WATCH: Avatar Meets Attack of the Clones in the New John Carter Trailer

Edgar Rice Burroughs created the planet-hopping hero John Carter of Mars way back in 1912 in his serialized novels about a Southern gent transported to an alien world. So why does the new trailer for John Carter, directed by Pixar vet Andrew Stanton, feel so familiar? Shades of Avatar and Attack of the Clones distract from what should be nonstop ooh-ing and aah-ing over giant CG creature effects and Taylor Kitsch in a loincloth. Then again, Taylor Kitsch in a loincloth... thank you for that, Mr. Stanton.

Or is it more of a loincloth-skort? Anyway, watch the trailer premiere courtesy of IGN:

I dig the awesome factor of John Carter's Mars-enhanced super skills; I could do without Kitsch's gravelly grumbling. But seriously, how am I supposed to ignore the Queen Amidala vibe coming off of Lynn Collins? Or the "You are ugly, but you are beautiful" grudging interspecies acceptance of an outsider human stepping in to save a lanky, tribal alien race?

Do filmmakers even realize when they're making films that are just like other films?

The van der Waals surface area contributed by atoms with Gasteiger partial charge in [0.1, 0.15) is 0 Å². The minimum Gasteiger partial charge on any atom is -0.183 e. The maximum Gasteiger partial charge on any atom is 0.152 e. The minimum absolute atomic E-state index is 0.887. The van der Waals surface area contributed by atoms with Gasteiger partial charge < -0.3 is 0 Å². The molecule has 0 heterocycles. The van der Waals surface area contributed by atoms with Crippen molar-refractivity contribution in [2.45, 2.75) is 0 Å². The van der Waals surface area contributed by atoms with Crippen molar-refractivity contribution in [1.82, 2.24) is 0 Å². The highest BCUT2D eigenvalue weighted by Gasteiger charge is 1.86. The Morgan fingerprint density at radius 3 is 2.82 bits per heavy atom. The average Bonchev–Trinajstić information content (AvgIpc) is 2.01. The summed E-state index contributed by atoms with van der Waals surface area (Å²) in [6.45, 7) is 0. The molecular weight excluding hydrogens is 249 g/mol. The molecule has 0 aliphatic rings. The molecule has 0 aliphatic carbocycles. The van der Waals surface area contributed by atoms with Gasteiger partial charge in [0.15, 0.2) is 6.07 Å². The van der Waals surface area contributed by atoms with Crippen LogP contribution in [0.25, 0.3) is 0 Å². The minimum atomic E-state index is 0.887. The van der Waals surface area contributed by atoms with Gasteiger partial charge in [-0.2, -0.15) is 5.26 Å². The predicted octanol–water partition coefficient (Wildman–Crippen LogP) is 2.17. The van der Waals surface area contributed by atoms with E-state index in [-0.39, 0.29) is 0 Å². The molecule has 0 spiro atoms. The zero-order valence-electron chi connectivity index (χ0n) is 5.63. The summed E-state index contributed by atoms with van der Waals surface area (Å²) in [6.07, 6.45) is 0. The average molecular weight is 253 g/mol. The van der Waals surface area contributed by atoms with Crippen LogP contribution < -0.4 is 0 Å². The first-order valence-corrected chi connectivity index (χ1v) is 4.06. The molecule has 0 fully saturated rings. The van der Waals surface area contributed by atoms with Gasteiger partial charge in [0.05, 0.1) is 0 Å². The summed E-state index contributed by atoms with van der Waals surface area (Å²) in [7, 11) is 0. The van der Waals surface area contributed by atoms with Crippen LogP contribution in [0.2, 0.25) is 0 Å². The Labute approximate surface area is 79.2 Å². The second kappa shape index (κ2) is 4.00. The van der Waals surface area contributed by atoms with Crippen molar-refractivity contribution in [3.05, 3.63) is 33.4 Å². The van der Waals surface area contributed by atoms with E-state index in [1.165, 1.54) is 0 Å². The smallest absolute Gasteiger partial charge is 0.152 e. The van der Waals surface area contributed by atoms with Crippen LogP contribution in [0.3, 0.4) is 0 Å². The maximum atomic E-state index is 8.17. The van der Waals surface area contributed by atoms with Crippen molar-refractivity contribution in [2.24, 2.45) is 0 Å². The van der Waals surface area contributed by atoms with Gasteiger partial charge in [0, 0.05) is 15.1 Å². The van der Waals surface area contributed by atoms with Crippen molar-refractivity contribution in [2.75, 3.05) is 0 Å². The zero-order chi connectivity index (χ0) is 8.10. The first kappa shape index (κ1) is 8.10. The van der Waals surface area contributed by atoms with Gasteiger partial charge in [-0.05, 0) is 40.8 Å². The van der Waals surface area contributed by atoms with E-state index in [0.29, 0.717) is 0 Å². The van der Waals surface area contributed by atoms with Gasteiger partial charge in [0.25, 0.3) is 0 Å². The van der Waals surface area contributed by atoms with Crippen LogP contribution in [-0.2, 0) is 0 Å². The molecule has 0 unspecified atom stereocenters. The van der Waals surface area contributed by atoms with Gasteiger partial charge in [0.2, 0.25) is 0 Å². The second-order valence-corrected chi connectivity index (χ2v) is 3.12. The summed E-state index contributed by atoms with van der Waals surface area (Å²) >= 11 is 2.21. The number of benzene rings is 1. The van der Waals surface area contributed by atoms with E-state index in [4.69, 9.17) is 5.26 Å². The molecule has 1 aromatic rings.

Verdict: It's Attack of the Avatar Clone Wars, fine. What else am I going to see on March 9?


  • casting couch says:

    A trailer full of (boring CG) spectacle, but looking like yet another movie with no brains or originality.

  • X says:

    The book was written in 1912. Who's copying who?

  • Chris says:

    Why is Jar Jar Binks acting again?

  • Ralok says:

    You have destroyed any semblance of credibility you had by calling John Carter a copy of Star Wars and avatar.

    The character is a classic character that was first concieved in 1911 by Edgar Rice Burroughs, you may know him as the creator of tarzan

    John Carter has since fought his way through Eleven Novels by Burroughs, many comic books, and even toys

    YOU FAIL!!!!!

  • ayepesladino says:

    to RALOK: he is talking about the movie, not the books, and the movie looks exactly like Clones and Avatar

  • Temis says:

    This movie looks a lot like how I'd envisioned it from the ERB books. And AOTC did, too. I figured Lucas had that in mind, what with ERB being a huge influence on Star Wars and all.

    So it's unfair to tell people adapating the original books that Lucas beat them to it, and discredited the whole idea of space opera with his craptastic prequels, and they can't do it now.

    Did Lucas' total incompetence really destroy all of space opera, for all time to come? Perhaps, but I like to think not.